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Old Saturday, March 05, 2016
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Default Is Pakistan’s problem Urdu?

Is Pakistan’s problem Urdu?
PERVEZ HOODBHOY

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For Pakistan’s founders, Urdu was to be the glue cementing together the new country. The pre-partition Muslim League rejected suggestions that English, Hindi, or Hindustani be the official language of undivided India. Instead, it wanted Urdu (Pirpur Report, 1938) because it was thought to be the carrier of Islamic culture. In 1948, Mr Jinnah addressed the students of Dacca University in immaculate English. He was emphatic: “The state language of Pakistan is going to be Urdu and no other language. And anyone who tries to mislead you is an enemy of Pakistan.”

Mr Jinnah spoke little Urdu and did not read its script. East Pakistan rioted but he was unmoved; nation-building needs a language. With time Pakistan rid itself of the burden of Bengal. Its new leaders drafted a new Constitution of Pakistan (1973) which decreed that Urdu become the official language within 15 years. This did not happen.

Gen Ziaul Haq also thought that Pakistan needed the ‘correct’ official language. He wanted Arabic, but some of his colleagues and administrators dissuaded him. He consoled himself by imposing compulsory Arabic teaching upon schools.

Examine: Urdu in schools causes ‘grievances’, says Unesco report

Since that time our language obsession has continued. In September 2015, an irritated Supreme Court judge, Justice Jawwad Khwaja, gave Nawaz Sharif’s government three months to implement “Article 251 in line with Article 5 of the Constitution”. This would make Urdu mandatory for “official and other purposes”. The ultimatum expired, English stayed.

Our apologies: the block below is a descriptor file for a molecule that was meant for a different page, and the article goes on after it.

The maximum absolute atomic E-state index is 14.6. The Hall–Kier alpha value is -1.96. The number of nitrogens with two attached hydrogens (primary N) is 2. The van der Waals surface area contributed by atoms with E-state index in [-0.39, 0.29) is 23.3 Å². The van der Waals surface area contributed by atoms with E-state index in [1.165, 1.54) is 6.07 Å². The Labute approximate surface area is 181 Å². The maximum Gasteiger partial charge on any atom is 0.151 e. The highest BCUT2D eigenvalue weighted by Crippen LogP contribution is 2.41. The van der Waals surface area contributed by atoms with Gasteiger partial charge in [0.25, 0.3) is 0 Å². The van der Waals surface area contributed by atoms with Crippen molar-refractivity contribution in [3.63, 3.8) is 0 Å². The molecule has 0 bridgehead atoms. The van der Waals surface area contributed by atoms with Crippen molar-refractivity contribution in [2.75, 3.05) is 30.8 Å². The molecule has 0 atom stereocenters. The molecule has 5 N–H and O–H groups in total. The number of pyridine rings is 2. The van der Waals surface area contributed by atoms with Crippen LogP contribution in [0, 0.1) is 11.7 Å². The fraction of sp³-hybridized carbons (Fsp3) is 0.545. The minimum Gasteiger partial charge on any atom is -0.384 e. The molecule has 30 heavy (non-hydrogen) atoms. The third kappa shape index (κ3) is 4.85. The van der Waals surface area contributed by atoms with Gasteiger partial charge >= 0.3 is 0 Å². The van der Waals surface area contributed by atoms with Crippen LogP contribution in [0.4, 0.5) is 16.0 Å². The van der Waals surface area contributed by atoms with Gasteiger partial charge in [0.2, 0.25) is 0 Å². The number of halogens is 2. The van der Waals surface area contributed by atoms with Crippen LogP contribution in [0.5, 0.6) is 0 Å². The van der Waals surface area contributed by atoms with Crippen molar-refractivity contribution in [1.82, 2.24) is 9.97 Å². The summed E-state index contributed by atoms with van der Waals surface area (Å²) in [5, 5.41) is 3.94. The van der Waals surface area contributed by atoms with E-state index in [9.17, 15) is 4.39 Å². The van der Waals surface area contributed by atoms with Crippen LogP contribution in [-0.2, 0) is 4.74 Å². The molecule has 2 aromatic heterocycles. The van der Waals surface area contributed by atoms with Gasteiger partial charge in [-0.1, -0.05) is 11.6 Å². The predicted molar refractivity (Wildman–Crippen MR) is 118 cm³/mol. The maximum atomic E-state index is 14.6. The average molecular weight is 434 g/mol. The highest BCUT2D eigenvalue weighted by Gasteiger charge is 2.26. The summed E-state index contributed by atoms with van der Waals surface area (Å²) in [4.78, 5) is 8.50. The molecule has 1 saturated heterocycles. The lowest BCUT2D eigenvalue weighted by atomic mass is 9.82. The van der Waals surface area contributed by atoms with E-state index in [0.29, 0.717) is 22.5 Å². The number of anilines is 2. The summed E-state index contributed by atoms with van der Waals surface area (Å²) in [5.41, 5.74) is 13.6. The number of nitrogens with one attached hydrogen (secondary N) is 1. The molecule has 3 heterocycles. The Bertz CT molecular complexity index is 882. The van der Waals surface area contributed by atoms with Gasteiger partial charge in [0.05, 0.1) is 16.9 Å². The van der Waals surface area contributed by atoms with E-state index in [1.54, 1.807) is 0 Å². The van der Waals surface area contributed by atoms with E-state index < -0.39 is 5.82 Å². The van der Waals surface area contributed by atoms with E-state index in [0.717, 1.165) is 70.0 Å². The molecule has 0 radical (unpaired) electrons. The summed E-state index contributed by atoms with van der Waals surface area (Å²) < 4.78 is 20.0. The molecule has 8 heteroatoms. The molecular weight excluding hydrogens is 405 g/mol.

Though not yet the official language, Urdu is Pakistan’s lingua franca.
Eventually Urdu did come to Pakistan — naturally and painlessly. Today fewer and fewer people speak and understand English — far fewer in percentage terms than in India or Sri Lanka. For lack of viewership, local English-language television channels have closed down but there are dozens of Urdu channels and some Sindhi and Punjabi ones too. Though not yet the official language, Urdu is Pakistan’s lingua franca.

But the rise of Urdu, and the decline of English, have not weakened regional, tribal, or class identities. Baloch separatism is fuelled by inequitable distribution of resources and high-handed treatment by the centre. Sindh’s grievances are over issues of water and land. Nation-building needs more than just a common language.

Ditto for building education. If we are to believe some of today’s education activists, most problems will miraculously disappear if only we make the right choice of language — whatever that “right” choice means. But flogging the language horse will get us nowhere. The problem lies elsewhere.

Read: Ways to switch over to Urdu

About 30 years ago, my colleagues at Quaid-i-Azam University and I had explored the conundrum of language and education through a documentary film broadcast by Pakistan Television. It was part of a 13-part series Rastay Ilm Kay that took a critical look at the crisis of Pakistani education. Serious then, it is far more serious now.